Recalling a warm memory, meditation, yoga... there are a number of ways to achieve heart coherence.
But there's one quick and easy way to consistently feel relaxed and calm...
“By far the quickest and most effective way to guarantee heart coherence is through Conscious Breathing. Heart coherence is at its maximum when a resonant frequency of four and half to six respiratory cycles per minute is attained.”
4.5 to 6 breaths per minute puts you in the perfect zone to achieve heart coherence, and experience all of the benefits that come along with it.
But what exactly does that mean?
Still wondering what Conscious Breathing is and how to do it?
Don't worry, it took us awhile to get this down, and honestly, we're still working through it too.
First and foremost, Conscious Breathing means you are thinking about your breathing pattern, you are taking control of your breath.
Then, you want to inhale for 5 seconds.
Then you want to exhale for 5 seconds.
And you want to do this for 5 minutes.
But, if you can only carve out 2 minutes, or only focus on this pattern while you're making your coffee in the morning or while brushing your hair or tying your shoes, no worries, every little bit helps.
But, but, there's a catch...
Making a routine of better breathing is the most important element when striving for improved heart health through better breathing.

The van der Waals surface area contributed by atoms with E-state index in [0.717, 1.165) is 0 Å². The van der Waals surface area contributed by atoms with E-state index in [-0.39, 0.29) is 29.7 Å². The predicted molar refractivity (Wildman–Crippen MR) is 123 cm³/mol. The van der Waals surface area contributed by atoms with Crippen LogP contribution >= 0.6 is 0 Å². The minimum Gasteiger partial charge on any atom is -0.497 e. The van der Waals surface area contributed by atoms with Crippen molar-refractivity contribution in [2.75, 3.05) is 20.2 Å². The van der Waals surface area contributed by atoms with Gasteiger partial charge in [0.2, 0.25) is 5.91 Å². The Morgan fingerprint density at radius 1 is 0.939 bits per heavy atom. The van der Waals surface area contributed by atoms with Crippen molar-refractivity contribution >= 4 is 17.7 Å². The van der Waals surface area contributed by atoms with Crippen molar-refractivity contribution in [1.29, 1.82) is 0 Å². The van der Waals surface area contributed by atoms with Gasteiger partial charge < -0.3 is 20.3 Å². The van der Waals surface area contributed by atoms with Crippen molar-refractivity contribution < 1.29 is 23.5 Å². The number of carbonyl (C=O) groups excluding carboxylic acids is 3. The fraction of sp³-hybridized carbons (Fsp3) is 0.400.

What if you only brushed your teeth once a week? Or washed your hands every now and again? These daily habits work because they are part of a routine, and must be maintained to really work.
Same with the breath. The real impact of breathing better and improved heart health is achieved when you make a habit of it.
When we first started down this road, the Shift served as our daily reminder to breathe better.
Bonus: the weight of the Shift hanging around your neck not only acts as a daily reminder, it serves as an anchor to that calm and relaxed feeling. When confronted with an anxious or stressful moment, the Shift is there to help you weather the storm.
Learn more about how our breathing tool works.
Making a habit of better breathing isn’t just about feeling better now. It’s all about feeling incrementally better, one step at a time. It’s about the person you are now, becoming the best version of yourself and reaching your potential.
But we can all use some help when it comes to creating and adopting new, healthy habits.
We just started reading James Clear’s book Atomic Habits, and we’re already hooked.
In his book, Clear defines a plan for making tiny changes that lead to remarkable results.
“The ultimate form of intrinsic motivation is when a habit becomes part of your identity. It’s one thing to say I’m the type of person who wants this. It’s something very different to say I’m the type of person who is this.”
Stay tuned: we'll continue to share our journey through Atomic Habits and deliver tips to help you make a habit of breathing better.
“I have purchased these for myself, my two kids, my wife and one of my oldest friends. I never even applied the discounts because honestly, it was an individual decision for each. I recommend it to certain psychotherapy clients because as valuable and beautiful jewelry, it is the best thing I can recommend as an accessible and tangible reminder to meditate, hanging right around the heart. It’s functional beauty.”